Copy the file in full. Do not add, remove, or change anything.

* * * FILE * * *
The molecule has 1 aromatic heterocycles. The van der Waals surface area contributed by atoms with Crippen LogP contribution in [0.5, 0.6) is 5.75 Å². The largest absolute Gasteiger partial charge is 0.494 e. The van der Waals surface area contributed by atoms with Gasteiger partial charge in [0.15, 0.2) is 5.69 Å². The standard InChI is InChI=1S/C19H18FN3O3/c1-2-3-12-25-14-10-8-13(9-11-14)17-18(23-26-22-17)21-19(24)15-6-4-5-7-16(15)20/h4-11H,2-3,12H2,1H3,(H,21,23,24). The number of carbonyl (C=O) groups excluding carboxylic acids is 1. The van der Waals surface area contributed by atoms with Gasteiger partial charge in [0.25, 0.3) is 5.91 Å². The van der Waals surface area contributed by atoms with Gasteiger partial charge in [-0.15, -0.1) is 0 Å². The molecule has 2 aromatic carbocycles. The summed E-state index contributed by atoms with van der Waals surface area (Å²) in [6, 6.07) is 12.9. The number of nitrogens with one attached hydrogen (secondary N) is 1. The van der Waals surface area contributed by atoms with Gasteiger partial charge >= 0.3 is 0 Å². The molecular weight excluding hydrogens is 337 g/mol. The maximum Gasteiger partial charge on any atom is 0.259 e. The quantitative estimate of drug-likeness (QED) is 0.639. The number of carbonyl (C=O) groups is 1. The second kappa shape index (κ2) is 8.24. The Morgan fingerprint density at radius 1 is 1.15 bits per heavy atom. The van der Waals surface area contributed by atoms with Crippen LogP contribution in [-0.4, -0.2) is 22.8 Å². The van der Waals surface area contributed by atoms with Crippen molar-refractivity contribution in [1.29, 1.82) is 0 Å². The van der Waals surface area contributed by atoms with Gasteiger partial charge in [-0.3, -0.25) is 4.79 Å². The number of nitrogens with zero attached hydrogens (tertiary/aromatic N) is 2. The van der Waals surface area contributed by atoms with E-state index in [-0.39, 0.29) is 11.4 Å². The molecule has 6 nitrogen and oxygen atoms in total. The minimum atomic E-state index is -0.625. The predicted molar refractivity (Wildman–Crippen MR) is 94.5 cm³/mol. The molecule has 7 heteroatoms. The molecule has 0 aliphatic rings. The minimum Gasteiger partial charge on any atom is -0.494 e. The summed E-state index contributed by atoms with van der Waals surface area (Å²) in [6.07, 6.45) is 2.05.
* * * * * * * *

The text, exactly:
The molecule has 1 aromatic heterocycles. The van der Waals surface area contributed by atoms with Crippen LogP contribution in [0.5, 0.6) is 5.75 Å². The largest absolute Gasteiger partial charge is 0.494 e. The van der Waals surface area contributed by atoms with Gasteiger partial charge in [0.15, 0.2) is 5.69 Å². The standard InChI is InChI=1S/C19H18FN3O3/c1-2-3-12-25-14-10-8-13(9-11-14)17-18(23-26-22-17)21-19(24)15-6-4-5-7-16(15)20/h4-11H,2-3,12H2,1H3,(H,21,23,24). The number of carbonyl (C=O) groups excluding carboxylic acids is 1. The van der Waals surface area contributed by atoms with Gasteiger partial charge in [0.25, 0.3) is 5.91 Å². The van der Waals surface area contributed by atoms with Gasteiger partial charge in [-0.15, -0.1) is 0 Å². The molecule has 2 aromatic carbocycles. The summed E-state index contributed by atoms with van der Waals surface area (Å²) in [6, 6.07) is 12.9. The number of nitrogens with one attached hydrogen (secondary N) is 1. The van der Waals surface area contributed by atoms with Gasteiger partial charge >= 0.3 is 0 Å². The molecular weight excluding hydrogens is 337 g/mol. The maximum Gasteiger partial charge on any atom is 0.259 e. The quantitative estimate of drug-likeness (QED) is 0.639. The number of carbonyl (C=O) groups is 1. The second kappa shape index (κ2) is 8.24. The Morgan fingerprint density at radius 1 is 1.15 bits per heavy atom. The van der Waals surface area contributed by atoms with Crippen LogP contribution in [-0.4, -0.2) is 22.8 Å². The van der Waals surface area contributed by atoms with Crippen molar-refractivity contribution in [1.29, 1.82) is 0 Å². The van der Waals surface area contributed by atoms with Gasteiger partial charge in [-0.3, -0.25) is 4.79 Å². The number of nitrogens with zero attached hydrogens (tertiary/aromatic N) is 2. The van der Waals surface area contributed by atoms with E-state index in [-0.39, 0.29) is 11.4 Å². The molecule has 6 nitrogen and oxygen atoms in total. The minimum atomic E-state index is -0.625. The predicted molar refractivity (Wildman–Crippen MR) is 94.5 cm³/mol. The molecule has 7 heteroatoms. The molecule has 0 aliphatic rings. The minimum Gasteiger partial charge on any atom is -0.494 e. The summed E-state index contributed by atoms with van der Waals surface area (Å²) in [6.07, 6.45) is 2.05.